By Hamish Johnston
I am a condensed-matter physicist by training and sometimes I struggle to get excited by the latest breakthrough in particle physics – usually because most don’t seem much like breakthroughs to me. The latest hot paper from physicists working on the Large Hadron Collider (LHC) at CERN is a perfect example of what I am talking about.
Writing in Nature this week, physicists working on the CMS and LHCb experiments at CERN announced the discovery of a rare decay of the strange B-meson, as well as further information regarding an even rarer decay of the B0-meson. In both cases the decays produce two oppositely charged muons. An animation of how the strange B-meson decay is detected by the CMS appears in the video above.
The Standard Model (SM) of particle physics predicts that both processes are very unlikely, and this means that both decays should be very sensitive to the existence of physics beyond the SM. In other words, if the measured decay rates differ from those predicted by the SM, then this could provide important clues about physics mysteries such as dark matter and the dearth of antimatter in the universe. Indeed, a deviation could even be an important milestone on the long journey towards a “theory of everything” that reconciles the SM with the general theory of relativity.
But alas the SM is a tough nut to crack, and the combined CMS/LHCb decay rate for the strange B-meson is just as predicted by the SM. The B0 decay rate also appears to fall in line with the SM; however, it is not yet deemed a “discovery” because the statistical significance of the measurement is only about 3σ – well short of the required 5σ.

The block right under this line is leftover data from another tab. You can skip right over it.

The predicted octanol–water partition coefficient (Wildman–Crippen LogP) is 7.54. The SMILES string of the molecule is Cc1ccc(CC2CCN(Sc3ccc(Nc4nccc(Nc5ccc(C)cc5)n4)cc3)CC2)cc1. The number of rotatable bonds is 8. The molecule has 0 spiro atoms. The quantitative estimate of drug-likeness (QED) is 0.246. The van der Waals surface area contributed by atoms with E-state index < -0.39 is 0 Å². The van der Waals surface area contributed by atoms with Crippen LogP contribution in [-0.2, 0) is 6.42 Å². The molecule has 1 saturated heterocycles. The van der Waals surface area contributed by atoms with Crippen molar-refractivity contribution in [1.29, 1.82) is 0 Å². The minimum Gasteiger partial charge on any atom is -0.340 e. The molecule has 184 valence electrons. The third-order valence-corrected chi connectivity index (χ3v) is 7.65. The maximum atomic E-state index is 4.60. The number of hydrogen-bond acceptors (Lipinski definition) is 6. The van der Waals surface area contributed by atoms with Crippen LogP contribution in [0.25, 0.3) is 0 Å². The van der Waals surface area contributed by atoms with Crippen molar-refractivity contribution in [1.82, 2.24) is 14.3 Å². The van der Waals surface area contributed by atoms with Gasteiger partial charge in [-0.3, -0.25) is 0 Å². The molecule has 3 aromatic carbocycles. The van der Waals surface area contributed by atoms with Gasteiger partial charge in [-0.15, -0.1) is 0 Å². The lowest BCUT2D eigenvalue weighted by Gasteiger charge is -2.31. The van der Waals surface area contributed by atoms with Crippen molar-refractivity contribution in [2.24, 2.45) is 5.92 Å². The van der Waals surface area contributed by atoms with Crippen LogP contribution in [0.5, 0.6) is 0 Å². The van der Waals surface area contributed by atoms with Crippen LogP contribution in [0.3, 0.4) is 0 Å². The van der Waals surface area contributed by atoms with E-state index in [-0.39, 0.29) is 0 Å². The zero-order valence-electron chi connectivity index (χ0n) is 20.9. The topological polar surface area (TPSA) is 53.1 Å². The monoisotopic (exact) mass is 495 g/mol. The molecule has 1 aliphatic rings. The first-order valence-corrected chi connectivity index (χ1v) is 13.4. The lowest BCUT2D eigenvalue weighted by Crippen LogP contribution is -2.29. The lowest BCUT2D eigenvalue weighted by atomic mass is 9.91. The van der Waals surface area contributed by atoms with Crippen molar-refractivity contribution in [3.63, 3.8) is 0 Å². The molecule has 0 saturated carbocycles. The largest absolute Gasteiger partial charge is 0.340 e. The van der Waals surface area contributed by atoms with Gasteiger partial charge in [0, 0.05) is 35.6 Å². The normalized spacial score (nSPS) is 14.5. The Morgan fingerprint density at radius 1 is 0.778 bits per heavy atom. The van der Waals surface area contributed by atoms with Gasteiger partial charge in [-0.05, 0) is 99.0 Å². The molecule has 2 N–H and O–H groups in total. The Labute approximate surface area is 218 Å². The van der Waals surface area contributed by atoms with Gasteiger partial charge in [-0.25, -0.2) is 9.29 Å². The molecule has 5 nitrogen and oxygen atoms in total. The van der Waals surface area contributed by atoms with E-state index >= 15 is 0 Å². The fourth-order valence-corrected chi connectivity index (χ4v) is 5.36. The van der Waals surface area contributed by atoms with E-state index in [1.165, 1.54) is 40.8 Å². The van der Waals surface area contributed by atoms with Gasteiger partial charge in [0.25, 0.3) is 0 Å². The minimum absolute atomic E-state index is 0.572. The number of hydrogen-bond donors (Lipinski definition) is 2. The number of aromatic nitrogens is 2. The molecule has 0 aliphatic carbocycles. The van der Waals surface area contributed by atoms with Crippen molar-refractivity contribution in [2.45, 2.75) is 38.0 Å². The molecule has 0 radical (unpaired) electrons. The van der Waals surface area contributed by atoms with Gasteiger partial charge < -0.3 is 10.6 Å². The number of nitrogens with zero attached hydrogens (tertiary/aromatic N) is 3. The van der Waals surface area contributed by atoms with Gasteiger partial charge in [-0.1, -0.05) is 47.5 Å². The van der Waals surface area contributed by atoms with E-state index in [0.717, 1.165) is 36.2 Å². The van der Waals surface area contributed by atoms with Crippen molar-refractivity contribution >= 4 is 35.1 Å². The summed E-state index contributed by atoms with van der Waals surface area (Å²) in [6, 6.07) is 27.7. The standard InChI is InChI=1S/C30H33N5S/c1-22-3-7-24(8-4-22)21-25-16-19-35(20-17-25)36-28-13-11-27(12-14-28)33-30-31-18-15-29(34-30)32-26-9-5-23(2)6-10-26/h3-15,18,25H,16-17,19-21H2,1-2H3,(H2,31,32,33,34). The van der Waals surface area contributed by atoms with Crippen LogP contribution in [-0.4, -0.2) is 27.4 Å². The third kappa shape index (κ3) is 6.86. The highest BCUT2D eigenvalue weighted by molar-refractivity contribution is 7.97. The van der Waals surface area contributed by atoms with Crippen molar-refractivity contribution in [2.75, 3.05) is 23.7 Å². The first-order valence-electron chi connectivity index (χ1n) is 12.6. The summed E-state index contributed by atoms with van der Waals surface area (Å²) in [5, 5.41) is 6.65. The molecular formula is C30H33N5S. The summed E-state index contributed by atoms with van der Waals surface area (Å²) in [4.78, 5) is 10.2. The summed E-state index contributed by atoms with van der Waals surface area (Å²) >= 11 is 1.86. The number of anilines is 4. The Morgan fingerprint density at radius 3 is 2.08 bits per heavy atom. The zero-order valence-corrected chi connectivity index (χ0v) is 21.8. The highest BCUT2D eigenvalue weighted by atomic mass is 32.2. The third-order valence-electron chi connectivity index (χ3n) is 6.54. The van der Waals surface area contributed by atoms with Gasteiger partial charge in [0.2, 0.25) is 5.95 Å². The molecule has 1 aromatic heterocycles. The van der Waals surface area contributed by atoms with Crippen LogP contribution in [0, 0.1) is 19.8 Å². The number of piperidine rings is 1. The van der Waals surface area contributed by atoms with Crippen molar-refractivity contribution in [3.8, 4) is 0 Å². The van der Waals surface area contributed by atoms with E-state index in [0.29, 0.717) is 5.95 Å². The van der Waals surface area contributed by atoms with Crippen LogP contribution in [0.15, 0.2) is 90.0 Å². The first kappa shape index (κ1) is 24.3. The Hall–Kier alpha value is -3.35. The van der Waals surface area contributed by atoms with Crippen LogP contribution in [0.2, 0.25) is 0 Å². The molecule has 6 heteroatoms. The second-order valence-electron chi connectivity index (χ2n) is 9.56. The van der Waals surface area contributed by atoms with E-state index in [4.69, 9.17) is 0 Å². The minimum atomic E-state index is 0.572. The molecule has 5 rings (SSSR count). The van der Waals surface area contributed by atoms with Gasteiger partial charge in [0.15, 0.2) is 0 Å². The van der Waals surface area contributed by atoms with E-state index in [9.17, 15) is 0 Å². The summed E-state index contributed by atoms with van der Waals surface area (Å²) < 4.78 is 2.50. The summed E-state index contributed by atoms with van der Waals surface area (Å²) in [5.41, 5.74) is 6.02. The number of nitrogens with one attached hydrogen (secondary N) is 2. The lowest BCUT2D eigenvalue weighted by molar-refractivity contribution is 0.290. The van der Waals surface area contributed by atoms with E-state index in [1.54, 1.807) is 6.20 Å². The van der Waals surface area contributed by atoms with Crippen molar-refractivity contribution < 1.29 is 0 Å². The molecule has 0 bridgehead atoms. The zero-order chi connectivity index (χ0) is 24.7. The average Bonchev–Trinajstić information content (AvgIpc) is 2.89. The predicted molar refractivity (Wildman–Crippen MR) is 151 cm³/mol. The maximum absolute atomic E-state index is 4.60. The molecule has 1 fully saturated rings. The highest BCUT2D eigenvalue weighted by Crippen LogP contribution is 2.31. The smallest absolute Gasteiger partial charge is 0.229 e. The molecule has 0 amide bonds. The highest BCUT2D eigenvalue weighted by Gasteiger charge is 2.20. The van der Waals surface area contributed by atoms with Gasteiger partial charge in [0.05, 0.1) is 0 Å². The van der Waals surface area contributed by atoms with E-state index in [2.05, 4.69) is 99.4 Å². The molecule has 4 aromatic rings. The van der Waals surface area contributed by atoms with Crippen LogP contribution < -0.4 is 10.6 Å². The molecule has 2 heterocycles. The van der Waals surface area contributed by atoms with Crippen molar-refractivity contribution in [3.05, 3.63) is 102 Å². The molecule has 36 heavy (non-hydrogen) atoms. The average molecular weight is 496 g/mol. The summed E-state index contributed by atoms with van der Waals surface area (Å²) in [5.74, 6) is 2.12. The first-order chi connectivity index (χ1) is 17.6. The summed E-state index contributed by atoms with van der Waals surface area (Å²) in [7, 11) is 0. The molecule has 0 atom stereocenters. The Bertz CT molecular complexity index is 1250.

So much for that, you might think – or maybe not?
Writing in The Conversation, Vakhtang Kartvelishvili points out that the measured B0 decay rate is about four times larger than that predicted by the SM – while still being statistically compatible. If the universe is kind to particle physicists, this discrepancy will endure as more data are collected on the decay in the upcoming run of the LHC.
Kartvelishvili works on the ATLAS experiment at CERN and is based at the University of Lancaster in the UK. His article about the Nature paper is called “Particle physics discovery raises hope for a theory of everything” and its title reflects the hope in the particle-physics community that important clues about physics beyond the SM could soon be forthcoming in the next run of the LHC.
But what if the universe is very unkind? Some have called this the “nightmare scenario of particle physics” in which physicists build increasingly energetic accelerators but never reach energies high enough to see physics beyond the SM. With collisions at 13 TeV expected soon at the LHC, we won’t have long to wait to see if a breakthrough is forthcoming.